“‘I said to my husband, says I,’ she told at the hotel, ‘I says that’s a holdup George.’ Nonsense,’ says he, ‘they don’t have ’em here.’ ‘But it is whether it isn’t or not, says I.’ rather excited, you know; and that stupid husband of mine simply smiled. ‘Give me the money and tickets,’ I says, ‘and be quick about it.’ ‘What’s the use,’ says he, but he handed it over and I just – well, I just made a fresh deposit in the National Lisle bank, as they say down our way. ‘That’s only the tickets,’ I says to George; and before he could answer we’d been stopped around the corner, and the kid with the bag was waiting, as the man with the gun said, for us to ‘dig down.’ George dug and only got $2. ‘More than that, you must have more.’ George said he hadn’t. Thinking the robber-man wouldn’t doubt a lady’s word, I chimed in: ‘But he really hasn’t any more, Mister; I know he hasn’t!’ ‘Into the stocking then!’ the dreadful creature came back at me. ‘and don’t you mind my looking.’ Of course I had to, but wasn’t going to do it without a word. ‘There is nothing but our tickets in it, Mr. Smarty.’ says I, when I’d fetched out the purse. Open it, Ma,’ says he. ‘No back talk!’ I peeped first for the right place, and then I opened it so as just to show one of those long curly tickets on each side. ‘There,’ says I, ‘didn’t I tell you!’ Then he didn’t want it and yelled ‘Next!’ but underneath those tickets on each side the purse we had a $50 bill. My husband would ‘a handed the whole thing over, like enough.”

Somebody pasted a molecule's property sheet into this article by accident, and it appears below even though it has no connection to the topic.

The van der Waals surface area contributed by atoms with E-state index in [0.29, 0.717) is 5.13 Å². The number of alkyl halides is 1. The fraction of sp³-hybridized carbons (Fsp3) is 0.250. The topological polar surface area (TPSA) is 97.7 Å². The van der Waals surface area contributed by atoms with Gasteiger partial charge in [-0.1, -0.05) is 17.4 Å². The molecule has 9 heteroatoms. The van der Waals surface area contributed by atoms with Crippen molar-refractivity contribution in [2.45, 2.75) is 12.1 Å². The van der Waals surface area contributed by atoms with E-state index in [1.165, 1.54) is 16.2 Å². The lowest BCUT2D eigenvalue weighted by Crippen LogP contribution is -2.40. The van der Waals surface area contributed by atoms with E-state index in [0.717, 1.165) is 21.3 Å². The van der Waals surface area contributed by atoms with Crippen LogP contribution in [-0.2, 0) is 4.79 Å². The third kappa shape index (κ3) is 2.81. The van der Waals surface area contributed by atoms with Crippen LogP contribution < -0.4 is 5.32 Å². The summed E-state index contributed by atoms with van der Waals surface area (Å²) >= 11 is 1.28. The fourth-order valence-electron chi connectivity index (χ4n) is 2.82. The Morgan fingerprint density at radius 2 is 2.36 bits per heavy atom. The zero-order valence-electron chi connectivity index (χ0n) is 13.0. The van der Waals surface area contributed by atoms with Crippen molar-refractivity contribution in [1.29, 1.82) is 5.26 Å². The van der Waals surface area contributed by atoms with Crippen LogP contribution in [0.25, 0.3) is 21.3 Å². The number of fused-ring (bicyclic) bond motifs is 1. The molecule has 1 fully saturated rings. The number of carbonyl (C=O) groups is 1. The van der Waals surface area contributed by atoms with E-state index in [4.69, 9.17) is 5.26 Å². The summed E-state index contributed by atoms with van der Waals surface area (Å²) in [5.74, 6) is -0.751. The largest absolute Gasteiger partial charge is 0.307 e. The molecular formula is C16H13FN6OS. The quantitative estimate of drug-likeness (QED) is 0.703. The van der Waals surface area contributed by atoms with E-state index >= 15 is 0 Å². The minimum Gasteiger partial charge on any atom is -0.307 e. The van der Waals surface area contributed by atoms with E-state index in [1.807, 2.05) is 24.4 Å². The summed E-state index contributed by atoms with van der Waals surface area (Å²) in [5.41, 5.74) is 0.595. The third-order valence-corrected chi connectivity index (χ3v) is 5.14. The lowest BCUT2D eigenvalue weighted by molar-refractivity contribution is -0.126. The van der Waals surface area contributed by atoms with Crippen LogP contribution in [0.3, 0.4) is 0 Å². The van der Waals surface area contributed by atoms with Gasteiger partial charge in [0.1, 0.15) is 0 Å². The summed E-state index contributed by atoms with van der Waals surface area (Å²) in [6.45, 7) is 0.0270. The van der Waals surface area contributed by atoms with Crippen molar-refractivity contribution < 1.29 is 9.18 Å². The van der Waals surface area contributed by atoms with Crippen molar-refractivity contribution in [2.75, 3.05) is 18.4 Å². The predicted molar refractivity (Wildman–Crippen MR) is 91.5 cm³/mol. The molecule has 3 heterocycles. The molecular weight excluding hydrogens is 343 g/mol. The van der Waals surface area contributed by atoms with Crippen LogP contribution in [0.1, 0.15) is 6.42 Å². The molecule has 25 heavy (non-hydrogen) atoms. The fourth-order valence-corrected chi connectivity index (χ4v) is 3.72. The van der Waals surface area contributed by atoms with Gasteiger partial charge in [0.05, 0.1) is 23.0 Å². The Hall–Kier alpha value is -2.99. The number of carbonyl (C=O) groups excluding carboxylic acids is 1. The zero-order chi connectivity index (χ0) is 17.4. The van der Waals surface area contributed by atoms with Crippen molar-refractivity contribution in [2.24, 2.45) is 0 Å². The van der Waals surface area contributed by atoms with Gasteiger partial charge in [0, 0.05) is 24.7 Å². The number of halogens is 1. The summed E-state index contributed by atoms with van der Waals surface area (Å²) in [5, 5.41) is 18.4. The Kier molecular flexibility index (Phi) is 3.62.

The following letter was published in the “New York
Times.” dated –

Wilkesbarre, Penn., Sept. 5. – Forest Stephens, of this city, the only man who was struck by the lone highwayman, who two weeks ago held up and robbed coach loads of people in Yellowstone Park, returned home yesterday. He has a lump on his head the size of a hen’s egg.